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Celebrations of Learning: Why This Practice Matters

Excerpt from Leaders of Their Own Learning

Celebrations of learning are more than a display of student work and more than a party at the end of the year. The events compel students to reflect on and articulate what they have learned, how they learned, questions they answered, research they conducted, and areas of strength and struggles. They are powerful opportunities to make learning public.

High-Quality Work

At the center of celebrations of learning are high-quality products and performances that reflect the content and skills that students have learned. Typically, products are modeled after real-world formats, guided by professional models, and created for an audience beyond the classroom. For example, during a study of the Civil War, a traditional school assignment might be a report on an aspect of the war—not a bad assignment, but not necessarily motivating for high-quality research or compelling to students and the community. In this case, the audience for the work is really the teacher. By contrast, if students followed their study of the war by researching local sites that were a part of the war and prepared professional brochures or interpretive signs that could teach the community about it, there would be a genuine audience and a reason for the community to take interest in the work.

Students are supported in producing high-quality work in preparation for celebrations of learning and take their work through multiple drafts. With feedback from teachers, professionals, and peers, students are motivated to meet rigorous standards and engage in revision. It is clear to students why the product matters, and they are held to high expectations.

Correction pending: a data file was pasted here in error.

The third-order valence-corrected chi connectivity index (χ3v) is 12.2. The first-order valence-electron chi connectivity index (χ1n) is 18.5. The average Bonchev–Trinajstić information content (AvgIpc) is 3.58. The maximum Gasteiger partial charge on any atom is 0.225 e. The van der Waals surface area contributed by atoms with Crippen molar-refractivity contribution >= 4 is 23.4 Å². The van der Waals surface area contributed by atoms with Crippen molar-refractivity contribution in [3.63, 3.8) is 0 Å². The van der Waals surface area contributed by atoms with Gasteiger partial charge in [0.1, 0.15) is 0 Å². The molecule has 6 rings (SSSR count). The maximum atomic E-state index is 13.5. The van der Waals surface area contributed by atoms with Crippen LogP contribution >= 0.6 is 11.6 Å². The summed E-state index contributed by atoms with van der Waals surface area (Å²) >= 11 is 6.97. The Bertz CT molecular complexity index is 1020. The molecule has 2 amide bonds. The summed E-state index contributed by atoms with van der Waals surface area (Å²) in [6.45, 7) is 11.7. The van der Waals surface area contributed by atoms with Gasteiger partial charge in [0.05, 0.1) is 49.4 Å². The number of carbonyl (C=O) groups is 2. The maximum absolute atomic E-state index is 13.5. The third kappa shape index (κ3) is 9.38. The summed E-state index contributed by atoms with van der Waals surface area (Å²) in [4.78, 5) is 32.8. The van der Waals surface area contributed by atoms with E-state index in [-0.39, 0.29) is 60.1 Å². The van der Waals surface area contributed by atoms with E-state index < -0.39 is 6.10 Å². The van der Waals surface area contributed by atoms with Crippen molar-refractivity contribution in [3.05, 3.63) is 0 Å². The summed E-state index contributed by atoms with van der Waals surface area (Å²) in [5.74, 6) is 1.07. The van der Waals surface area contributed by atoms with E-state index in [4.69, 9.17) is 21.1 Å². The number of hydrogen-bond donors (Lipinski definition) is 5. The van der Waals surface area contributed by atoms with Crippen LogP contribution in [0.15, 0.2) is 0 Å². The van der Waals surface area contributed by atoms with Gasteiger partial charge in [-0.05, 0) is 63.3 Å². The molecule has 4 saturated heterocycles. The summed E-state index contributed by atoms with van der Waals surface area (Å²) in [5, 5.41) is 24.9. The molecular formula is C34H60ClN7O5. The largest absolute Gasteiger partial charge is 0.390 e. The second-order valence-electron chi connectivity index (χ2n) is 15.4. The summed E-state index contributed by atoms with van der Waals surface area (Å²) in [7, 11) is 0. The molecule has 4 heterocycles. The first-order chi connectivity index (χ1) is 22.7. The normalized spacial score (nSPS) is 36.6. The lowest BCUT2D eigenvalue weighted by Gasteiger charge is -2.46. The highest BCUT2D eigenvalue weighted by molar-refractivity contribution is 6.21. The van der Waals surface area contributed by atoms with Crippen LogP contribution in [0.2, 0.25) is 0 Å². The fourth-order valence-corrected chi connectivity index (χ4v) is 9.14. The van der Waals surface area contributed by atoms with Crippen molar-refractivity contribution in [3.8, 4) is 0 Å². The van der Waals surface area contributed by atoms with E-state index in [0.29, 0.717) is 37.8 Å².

Download this resource to read the full text.








Celebrations of learning are more than a display of student work and more than a party at the end of the year. The events compel students to reflect on and articulate what they have learned, how they learned, questions they answered, research they conducted, and areas of strength and struggles. They are powerful opportunities to make learning public.

High-Quality Work

At the center of celebrations of learning are high-quality products and performances that reflect the content and skills that students have learned. Typically, products are modeled after real-world formats, guided by professional models, and created for an audience beyond the classroom. For example, during a study of the Civil War, a traditional school assignment might be a report on an aspect of the war—not a bad assignment, but not necessarily motivating for high-quality research or compelling to students and the community. In this case, the audience for the work is really the teacher. By contrast, if students followed their study of the war by researching local sites that were a part of the war and prepared professional brochures or interpretive signs that could teach the community about it, there would be a genuine audience and a reason for the community to take interest in the work.

Students are supported in producing high-quality work in preparation for celebrations of learning and take their work through multiple drafts. With feedback from teachers, professionals, and peers, students are motivated to meet rigorous standards and engage in revision. It is clear to students why the product matters, and they are held to high expectations.

Download this resource to read the full text.








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